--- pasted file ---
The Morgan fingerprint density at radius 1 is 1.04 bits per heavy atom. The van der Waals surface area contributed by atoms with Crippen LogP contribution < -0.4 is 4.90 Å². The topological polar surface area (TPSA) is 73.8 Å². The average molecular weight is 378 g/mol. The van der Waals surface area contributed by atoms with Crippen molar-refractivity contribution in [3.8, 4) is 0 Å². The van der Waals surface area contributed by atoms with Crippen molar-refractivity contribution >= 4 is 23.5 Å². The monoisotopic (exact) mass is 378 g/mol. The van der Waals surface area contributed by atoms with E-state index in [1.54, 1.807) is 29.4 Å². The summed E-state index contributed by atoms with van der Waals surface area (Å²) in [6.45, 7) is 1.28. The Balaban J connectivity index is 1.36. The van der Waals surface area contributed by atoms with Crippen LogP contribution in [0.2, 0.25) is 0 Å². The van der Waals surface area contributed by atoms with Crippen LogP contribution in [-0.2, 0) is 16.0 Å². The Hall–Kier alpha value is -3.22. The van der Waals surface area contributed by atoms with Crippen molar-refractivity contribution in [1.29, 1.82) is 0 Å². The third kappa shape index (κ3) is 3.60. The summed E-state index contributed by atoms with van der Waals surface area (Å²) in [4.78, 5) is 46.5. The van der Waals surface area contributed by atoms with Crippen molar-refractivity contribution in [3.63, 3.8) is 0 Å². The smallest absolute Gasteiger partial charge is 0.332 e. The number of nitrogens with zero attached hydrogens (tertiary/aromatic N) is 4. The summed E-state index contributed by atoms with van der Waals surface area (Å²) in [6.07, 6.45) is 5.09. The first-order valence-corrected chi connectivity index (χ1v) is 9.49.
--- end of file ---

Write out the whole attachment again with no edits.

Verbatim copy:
The Morgan fingerprint density at radius 1 is 1.04 bits per heavy atom. The van der Waals surface area contributed by atoms with Crippen LogP contribution < -0.4 is 4.90 Å². The topological polar surface area (TPSA) is 73.8 Å². The average molecular weight is 378 g/mol. The van der Waals surface area contributed by atoms with Crippen molar-refractivity contribution in [3.8, 4) is 0 Å². The van der Waals surface area contributed by atoms with Crippen molar-refractivity contribution >= 4 is 23.5 Å². The monoisotopic (exact) mass is 378 g/mol. The van der Waals surface area contributed by atoms with E-state index in [1.54, 1.807) is 29.4 Å². The summed E-state index contributed by atoms with van der Waals surface area (Å²) in [6.45, 7) is 1.28. The Balaban J connectivity index is 1.36. The van der Waals surface area contributed by atoms with Crippen LogP contribution in [0.2, 0.25) is 0 Å². The van der Waals surface area contributed by atoms with Crippen LogP contribution in [-0.2, 0) is 16.0 Å². The Hall–Kier alpha value is -3.22. The van der Waals surface area contributed by atoms with Crippen molar-refractivity contribution in [1.29, 1.82) is 0 Å². The third kappa shape index (κ3) is 3.60. The summed E-state index contributed by atoms with van der Waals surface area (Å²) in [4.78, 5) is 46.5. The van der Waals surface area contributed by atoms with Crippen molar-refractivity contribution in [3.63, 3.8) is 0 Å². The smallest absolute Gasteiger partial charge is 0.332 e. The number of nitrogens with zero attached hydrogens (tertiary/aromatic N) is 4. The summed E-state index contributed by atoms with van der Waals surface area (Å²) in [6.07, 6.45) is 5.09. The first-order valence-corrected chi connectivity index (χ1v) is 9.49.